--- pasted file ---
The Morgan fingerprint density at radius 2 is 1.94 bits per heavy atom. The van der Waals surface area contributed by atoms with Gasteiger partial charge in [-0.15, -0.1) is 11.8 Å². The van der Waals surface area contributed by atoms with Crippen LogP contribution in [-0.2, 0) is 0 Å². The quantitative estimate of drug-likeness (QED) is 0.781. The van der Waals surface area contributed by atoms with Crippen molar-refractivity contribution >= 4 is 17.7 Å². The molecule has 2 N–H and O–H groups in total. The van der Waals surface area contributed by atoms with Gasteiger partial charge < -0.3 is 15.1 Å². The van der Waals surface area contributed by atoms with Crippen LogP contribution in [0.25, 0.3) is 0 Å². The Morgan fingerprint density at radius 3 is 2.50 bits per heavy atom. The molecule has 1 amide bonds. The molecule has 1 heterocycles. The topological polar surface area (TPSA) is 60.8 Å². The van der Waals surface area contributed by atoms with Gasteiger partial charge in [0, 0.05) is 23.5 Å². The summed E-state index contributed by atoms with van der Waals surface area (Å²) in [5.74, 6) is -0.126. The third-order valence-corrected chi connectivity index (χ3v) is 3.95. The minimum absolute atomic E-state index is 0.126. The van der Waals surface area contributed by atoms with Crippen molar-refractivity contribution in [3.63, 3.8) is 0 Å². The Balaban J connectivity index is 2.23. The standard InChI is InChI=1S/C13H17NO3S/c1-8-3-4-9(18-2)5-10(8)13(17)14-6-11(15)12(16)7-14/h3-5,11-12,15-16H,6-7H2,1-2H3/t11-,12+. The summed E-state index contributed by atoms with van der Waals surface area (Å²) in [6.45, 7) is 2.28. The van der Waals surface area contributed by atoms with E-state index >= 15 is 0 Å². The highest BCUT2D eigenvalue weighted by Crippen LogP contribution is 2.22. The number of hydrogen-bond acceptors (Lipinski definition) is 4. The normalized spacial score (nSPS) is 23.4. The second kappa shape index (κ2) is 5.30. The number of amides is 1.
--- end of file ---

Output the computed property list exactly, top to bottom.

The Morgan fingerprint density at radius 2 is 1.94 bits per heavy atom. The van der Waals surface area contributed by atoms with Gasteiger partial charge in [-0.15, -0.1) is 11.8 Å². The van der Waals surface area contributed by atoms with Crippen LogP contribution in [-0.2, 0) is 0 Å². The quantitative estimate of drug-likeness (QED) is 0.781. The van der Waals surface area contributed by atoms with Crippen molar-refractivity contribution >= 4 is 17.7 Å². The molecule has 2 N–H and O–H groups in total. The van der Waals surface area contributed by atoms with Gasteiger partial charge < -0.3 is 15.1 Å². The van der Waals surface area contributed by atoms with Crippen LogP contribution in [0.25, 0.3) is 0 Å². The Morgan fingerprint density at radius 3 is 2.50 bits per heavy atom. The molecule has 1 amide bonds. The molecule has 1 heterocycles. The topological polar surface area (TPSA) is 60.8 Å². The van der Waals surface area contributed by atoms with Gasteiger partial charge in [0, 0.05) is 23.5 Å². The summed E-state index contributed by atoms with van der Waals surface area (Å²) in [5.74, 6) is -0.126. The third-order valence-corrected chi connectivity index (χ3v) is 3.95. The minimum absolute atomic E-state index is 0.126. The van der Waals surface area contributed by atoms with Crippen molar-refractivity contribution in [3.63, 3.8) is 0 Å². The Balaban J connectivity index is 2.23. The standard InChI is InChI=1S/C13H17NO3S/c1-8-3-4-9(18-2)5-10(8)13(17)14-6-11(15)12(16)7-14/h3-5,11-12,15-16H,6-7H2,1-2H3/t11-,12+. The summed E-state index contributed by atoms with van der Waals surface area (Å²) in [6.45, 7) is 2.28. The van der Waals surface area contributed by atoms with E-state index >= 15 is 0 Å². The highest BCUT2D eigenvalue weighted by Crippen LogP contribution is 2.22. The number of hydrogen-bond acceptors (Lipinski definition) is 4. The normalized spacial score (nSPS) is 23.4. The second kappa shape index (κ2) is 5.30. The number of amides is 1.